"Then we entered the hill district, and our path lay through the clattering bed of an ancient stream, whose brawling waters have rolled away into the past, along with the fierce and turbulent race who once inhabited these savage hills. There may have been cultivation here two thousand years ago. The mountains, or huge stony mounds environing this rough path, have level ridges all the way up to their summits; on these parallel ledges there is still some verdure and soil: when water flowed here, and the country was thronged with that extraordinary population, which, according to the Sacred Histories, was crowded into the region, these mountain steps may have been gardens and vineyards, such as we see now thriving along the hills of the Rhine. Now the district is quite deserted, and you ride among what seem to be so many petrified waterfalls. We saw no animals moving among the stony brakes; scarcely even a dozen little birds in the whole course of the ride".
- William Thackeray in "From Jaffa To Jerusalem", 1844 -
"The country is in a considerable degree empty of inhabitants and therefore its greatest need is of a body of population".
- James Finn, British Consul in 1857 -
"The area was underpopulated and remained economically stagnant until the arrival of the first Zionist pioneers in the 1880's, who came to rebuild the Jewish land. The country had remained "The Holy Land" in the religious and historic consciousness of mankind, which associated it with the Bible and the history of the Jewish people. Jewish development of the country also attracted large numbers of other immigrants - both Jewish and Arab. The road leading from Gaza to the north was only a summer track suitable for transport by camels and carts... Houses were all of mud. No windows were anywhere to be seen... The plows used were of wood... The yields were very poor... The sanitary conditions in the village [Yabna] were horrible... Schools did not exist... The rate of infant mortality was very high... The western part, toward the sea, was almost a desert... The villages in this area were few and thinly populated. Many ruins of villages were scattered over the area, as owing to the prevalence of malaria, many villages were deserted by their inhabitants".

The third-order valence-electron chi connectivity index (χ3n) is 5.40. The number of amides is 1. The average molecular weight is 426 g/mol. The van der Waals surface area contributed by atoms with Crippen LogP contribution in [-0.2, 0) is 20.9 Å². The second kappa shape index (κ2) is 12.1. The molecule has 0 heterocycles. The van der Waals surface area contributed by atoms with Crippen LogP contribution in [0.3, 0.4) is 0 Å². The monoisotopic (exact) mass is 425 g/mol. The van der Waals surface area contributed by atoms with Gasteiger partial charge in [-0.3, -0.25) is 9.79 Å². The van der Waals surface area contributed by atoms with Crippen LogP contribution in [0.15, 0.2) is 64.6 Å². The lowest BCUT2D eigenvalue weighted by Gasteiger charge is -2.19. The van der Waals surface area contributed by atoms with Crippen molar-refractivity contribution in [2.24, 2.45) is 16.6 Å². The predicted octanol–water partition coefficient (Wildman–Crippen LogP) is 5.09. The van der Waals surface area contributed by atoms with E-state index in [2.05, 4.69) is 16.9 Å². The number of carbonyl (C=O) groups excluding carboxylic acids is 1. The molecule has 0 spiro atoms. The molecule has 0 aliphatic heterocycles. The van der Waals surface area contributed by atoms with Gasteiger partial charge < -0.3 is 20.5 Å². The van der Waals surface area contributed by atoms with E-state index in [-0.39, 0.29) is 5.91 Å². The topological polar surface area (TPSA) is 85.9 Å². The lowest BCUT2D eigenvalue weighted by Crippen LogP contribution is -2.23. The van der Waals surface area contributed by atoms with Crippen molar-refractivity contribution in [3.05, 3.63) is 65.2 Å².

- The report of the British Royal Commission, 1913 -